Stages, causes and consequences
Stages of vomition…
There are six stages of vomition. In general, a vomiting episode is preceded by a state of nausea in which your dog appears uncomfortable and turns in circle, as if your dog is trying to purge. Then when your dog tries to vomit, violent heaving of the flank and thorax is observed. After a final effort, the contents of the stomach are ejected. In cases where only the contents of the oesophagus are regurgitated, there is no noticeable effort; the food is easily ejected by means of simple reflex.
Vomiting may be:
- Central: It occurs when there is stimulation of the vomiting centre CTZ (chemoreceptor trigger zone) of the medulla.
- Peripheral: Irritation of mucosa of the alimentary tract.
- Emotional: Stimulation of higher centre out of fear, agony, tension may produce vomiting in dog or cat.
Causes of vomiting…
Vomiting is usually an indication of inflammation or excessive distension of organs, namely those of the digestive tract, oesophagus, stomach, intestine, and liver. The causes are numerous – mainly these include poisoning, gastritis, ulcers, gastroenteritis, foreign objects, intestinal obstruction, gastric dilation torsion or spoiled food. Vomiting may also be a symptom of an infectious or viral disease. Absorbin
g excessive quantities of food, foreign objects or substances that prevent the stomach from emptying the contents into small intestine also cause gastric distension and consequently vomiting. Finally vomiting can also be an indication of diseases that affect other organs, especially renal or hepatic insufficiencies or even nervous disorders such as motion sickness.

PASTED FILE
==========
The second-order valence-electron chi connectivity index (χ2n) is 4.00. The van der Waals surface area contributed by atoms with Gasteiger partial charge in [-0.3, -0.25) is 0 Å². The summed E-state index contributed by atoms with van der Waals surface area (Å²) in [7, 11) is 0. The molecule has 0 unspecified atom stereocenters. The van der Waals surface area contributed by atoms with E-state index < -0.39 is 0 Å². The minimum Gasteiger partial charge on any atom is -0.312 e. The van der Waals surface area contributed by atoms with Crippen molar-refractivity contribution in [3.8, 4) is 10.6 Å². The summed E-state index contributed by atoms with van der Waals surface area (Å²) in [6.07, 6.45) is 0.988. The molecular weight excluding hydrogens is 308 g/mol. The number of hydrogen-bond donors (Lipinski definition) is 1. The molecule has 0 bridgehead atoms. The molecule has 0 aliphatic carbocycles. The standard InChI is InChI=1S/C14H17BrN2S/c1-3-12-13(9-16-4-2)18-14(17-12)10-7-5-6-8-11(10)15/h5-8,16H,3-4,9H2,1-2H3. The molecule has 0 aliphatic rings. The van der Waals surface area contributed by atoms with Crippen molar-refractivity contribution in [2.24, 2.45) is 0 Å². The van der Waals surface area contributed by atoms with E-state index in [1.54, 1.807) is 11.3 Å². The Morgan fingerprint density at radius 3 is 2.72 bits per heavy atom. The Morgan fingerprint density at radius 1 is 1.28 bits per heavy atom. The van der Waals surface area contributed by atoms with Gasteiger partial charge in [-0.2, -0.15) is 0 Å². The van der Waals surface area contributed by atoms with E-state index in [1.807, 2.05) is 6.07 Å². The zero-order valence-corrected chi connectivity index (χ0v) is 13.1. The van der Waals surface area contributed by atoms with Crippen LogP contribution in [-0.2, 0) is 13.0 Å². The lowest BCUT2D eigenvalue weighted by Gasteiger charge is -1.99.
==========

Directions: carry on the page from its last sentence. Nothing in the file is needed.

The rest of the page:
Vomiting can be acute or chronic. In acute stage, it can occur suddenly and is temporary in nature. And in chronic stage, it builds progressively and is recurrent for a month.
Consequences of vomiting…
Vomiting may have serious effects in that fluid and electrolytes may be lost in large quantities. Vomiting causes dehydration and rather severe malnutrition as well as blood imbalance. Sooner or later, it will have repercussions on the general health of the dog. This is why vomiting must be treated quickly, especially in young animals.
When to call a vet…
Vomiting is often seen in dogs and if your dog vomits only once and your pet is alert and active, it is unlikely to be a problem. However, if it is frequent or occurs over a period of few days, there
may be an underlying problem. If your pet is dull and lethargic, seek a vet immediately.
Musts for treatments…
In order to help the vet establish a diagnosis, it is important to know the frequency of vomiting, the time when it occurs – like after a meal or drinking, and its appearance. If there is any doubt about the presence of blood in vomitus, biochemical tests should be performed. All these information will give the vet indications about its origin and help him prescribe a treatment.
(Dr Munmun De is a veterinary specialist, with a degree in Veterinary Medicine and Animal Husbandry (BVSc & AH).)